Kraft is the most logical buyer for British chocolate firm Cadbury , but the U.S. rival will remain financially disciplined, one of the company's executives said on Tuesday.

The simple fact is that Cadbury is worth what someone is willing to pay for it - nothing more, said Michael Osanloo, Executive Vice President, Strategy, Kraft Foods in a regulatory statement issued by the company following a media interview.

Cadbury rejected Kraft's 10.2 billion pound ($16.7 billion) offer for the world's No. 2 confectionery group, and speculation is swirling about whether the American rival will raise its offer.

The storied chocolate firm is seen as either attracting a higher bid with more cash from Kraft, or a possible counterbid, analysts say, but some think it unlikely that Cadbury will be able to extract a much higher price.

We expect Cadbury's management to mount an aggressive defense, but confess to seeing few options on the table as a standalone company that would get the share price to 745p, let alone if there were a higher offer, said Warren Ackerman at Evolution Securities.

There is, however, the chance of counterbidders, and the names seen most likely are U.S. firm Hershey Co and Switzerland's Nestle AG . Some analysts say they could make a joint offer for Cadbury and then split the business to get around anti-trust problems in chocolate.

Hershey is being advised by U.S. bank JPMorgan on a possible strategy regarding Cadbury, a source familiar with the situation told Reuters on Tuesday, which indicates it could be considering a run for the chocolate maker.

Under a joint-bid scenario, Nestle is seen as taking Cadbury's gums and Hershey the chocolate. For Hershey, an acquisition would also expand the U.S.-focused company internationally.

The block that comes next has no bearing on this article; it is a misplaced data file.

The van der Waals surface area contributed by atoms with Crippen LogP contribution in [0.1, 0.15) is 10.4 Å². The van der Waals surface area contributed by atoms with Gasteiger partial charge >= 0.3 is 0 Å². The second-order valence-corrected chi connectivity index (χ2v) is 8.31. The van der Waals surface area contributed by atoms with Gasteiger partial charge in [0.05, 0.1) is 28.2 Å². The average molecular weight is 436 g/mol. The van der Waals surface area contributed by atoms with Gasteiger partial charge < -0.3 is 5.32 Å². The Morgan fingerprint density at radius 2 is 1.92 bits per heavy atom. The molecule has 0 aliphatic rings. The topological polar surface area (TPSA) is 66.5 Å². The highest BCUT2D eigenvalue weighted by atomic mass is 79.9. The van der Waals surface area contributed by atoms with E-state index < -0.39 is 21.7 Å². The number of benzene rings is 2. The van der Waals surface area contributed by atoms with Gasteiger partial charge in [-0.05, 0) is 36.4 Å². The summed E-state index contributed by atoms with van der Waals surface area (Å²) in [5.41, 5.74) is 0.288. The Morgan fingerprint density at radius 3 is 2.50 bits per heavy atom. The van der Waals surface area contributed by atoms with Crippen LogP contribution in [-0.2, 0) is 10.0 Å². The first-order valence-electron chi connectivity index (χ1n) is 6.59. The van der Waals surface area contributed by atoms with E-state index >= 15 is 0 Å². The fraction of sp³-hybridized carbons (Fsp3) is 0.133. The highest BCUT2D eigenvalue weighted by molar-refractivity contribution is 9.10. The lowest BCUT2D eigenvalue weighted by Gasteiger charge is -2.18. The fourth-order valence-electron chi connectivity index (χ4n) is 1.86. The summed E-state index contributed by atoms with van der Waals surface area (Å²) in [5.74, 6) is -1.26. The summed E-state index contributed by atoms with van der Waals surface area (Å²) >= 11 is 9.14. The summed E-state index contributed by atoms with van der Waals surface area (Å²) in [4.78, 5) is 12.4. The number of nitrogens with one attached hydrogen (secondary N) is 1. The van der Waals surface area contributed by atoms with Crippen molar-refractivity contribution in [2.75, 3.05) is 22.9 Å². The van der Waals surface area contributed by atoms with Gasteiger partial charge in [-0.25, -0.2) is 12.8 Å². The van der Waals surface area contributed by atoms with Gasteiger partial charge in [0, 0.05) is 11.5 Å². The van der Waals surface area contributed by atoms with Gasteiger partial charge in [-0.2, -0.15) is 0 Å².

Hershey and JPMorgan declined comment.

Nestle Chief Executive Paul Bulcke said on Monday he was open to opportunities if they fit strategically, but reiterated the group did not plan any big acquisitions in 2009 or 2010.

His comments were seen as making it less likely Nestle will bid. Kepler analyst Jon Cox said he did not believe a bidding war will emerge, given that Nestle, which is pretty much the only company with the financial resources to make a bid, has signaled it is not interested.


Kraft's bid was seen by analysts as an opening low shot in a bidding battle, and Cadbury's shareholders will not be keen on 60 percent of the price, or around $10 billion, coming in the form of Kraft's U.S.-listed shares, analysts said, adding that investors would prefer more cash.

We think Kraft is underbidding the potential synergies and see the high Kraft equity component to the consideration as a deterrent for Cadbury shareholders, said Martin Deboo at Investec Securities.

Kraft launched its bid on Monday at 300p cash and 0.2589 new Kraft shares per Cadbury share, valuing the British group at 745p at Kraft's Friday closing share price, with the U.S. group seeing annual deal cost savings of $625 million.

Cadbury shares closed up 0.4 percent at 786p on Tuesday after a hefty rise of 38 percent on Monday when they touched 808p. Kraft shares were 5 percent lower at $26.69.

Kraft is looking at a Cadbury deal to become the world's biggest confectionery group, tapping into Cadbury's big emerging market exposure, and boosting the U.S. group's overall growth rate in a deal which should encounter few anti-trust problems.

The move would catapult Kraft to global No. 1 in confectionery with a 14.8 percent share ahead of Mars-Wrigley's 14.6 percent as it would join together Kraft's No. 5 position with a 4.7 percent share and Cadbury's No. 2 global position.

(Reporting by David Jones and Megan Davies; editing by Sitaraman Shankar and David Cowell)